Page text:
During retirement, individuals experience specific stressors. They can lose roles that existed in their working lives that provided them with a sense of purpose and social contact (Heaven et al.). Similarly, during the COVID-19 outbreak, individuals are working differently (i.e. from home) or have lost their jobs altogether. Economic crises have been shown to widen health inequalities and to increase alcohol use (de Goeij et al., 2015). Implementing new roles and therefore solidifying an individual’s feeling of identity could lead to an improvement in general wellbeing and less inclination to turn to alcohol as a coping mechanism, such new roles could come from volunteering with those who are more vulnerable or committing to a temporary role in the meantime that could provide some a level of financial remuneration (where individuals are both physically and mentally able to do so).
Routine is evidently an important factor of wellbeing in individuals, and a lack of such in retirement can lead to poor mental health and thus serve as another risk factor for alcohol use. Individuals who continue to work during retirement express that they do so in order to maintain their sense of routine (Sewdas et al., 2017) . Individual’s routines are sacrificed during this outbreak and the solution for this is, as government guidelines suggest (Gov.uk, 2020) – is to keep a routine, despite your situation.
Individuals across the world are experiencing a change in their finances and similarly, this is outlined as a key stressor for those in retirement (Barbosa et al., 2016). To avoid an influx in stress-related alcohol use and a widening in inequalities the only appropriate suggestion would be that governments worldwide continue to support and advise individuals during this time, and offer appropriate financial recompense to assure households and families that they will not suffer unduly, based on their financial situation during this crisis.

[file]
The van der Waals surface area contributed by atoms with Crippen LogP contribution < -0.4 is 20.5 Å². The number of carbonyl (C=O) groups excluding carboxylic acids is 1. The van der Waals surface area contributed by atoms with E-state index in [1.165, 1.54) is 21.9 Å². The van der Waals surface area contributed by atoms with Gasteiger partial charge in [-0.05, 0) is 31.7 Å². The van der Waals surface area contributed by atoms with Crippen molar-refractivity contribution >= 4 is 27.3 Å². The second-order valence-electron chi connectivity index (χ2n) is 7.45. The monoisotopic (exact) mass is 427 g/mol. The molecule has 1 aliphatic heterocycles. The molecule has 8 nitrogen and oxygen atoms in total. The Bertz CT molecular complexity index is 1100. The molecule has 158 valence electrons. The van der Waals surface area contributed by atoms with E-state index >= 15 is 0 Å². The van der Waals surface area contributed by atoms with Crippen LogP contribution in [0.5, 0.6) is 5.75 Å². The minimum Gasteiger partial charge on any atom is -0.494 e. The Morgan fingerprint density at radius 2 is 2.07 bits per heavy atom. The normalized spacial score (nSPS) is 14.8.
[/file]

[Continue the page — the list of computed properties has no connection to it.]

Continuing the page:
Social interaction, is a key part of daily life and not enjoying such interaction, as well as experiencing other psychosocial factors such as financial strain, lack of routine or purpose and social isolation puts individuals at a higher of alcohol misuse (Royal College of Psychiatrists, 2018). The similarities between an increase in alcohol use in older people, and the conditions faced in lockdown during the COVID-19 outbreak are striking. Without due care and attention from the government and the public, we risk increased burden on health services beyond the global pandemic.
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Brooks, S. K., Webster, R. K., Smith, L. E., Woodland, L., Wessely, S., Greenberg, N., & Rubin, G. J. (2020). The psychological impact of quarantine and how to reduce it: rapid review of the evidence. In The Lancet. https://doi.org/10.1016/S0140-6736(20)30460-8
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Steptoe, A., Shankar, A., Demakakos, P., & Wardle, J. (2013). Social isolation, loneliness, and all-cause mortality in older men and women. Proceedings of the National Academy of Sciences of the United States of America. https://doi.org/10.1073/pnas.1219686110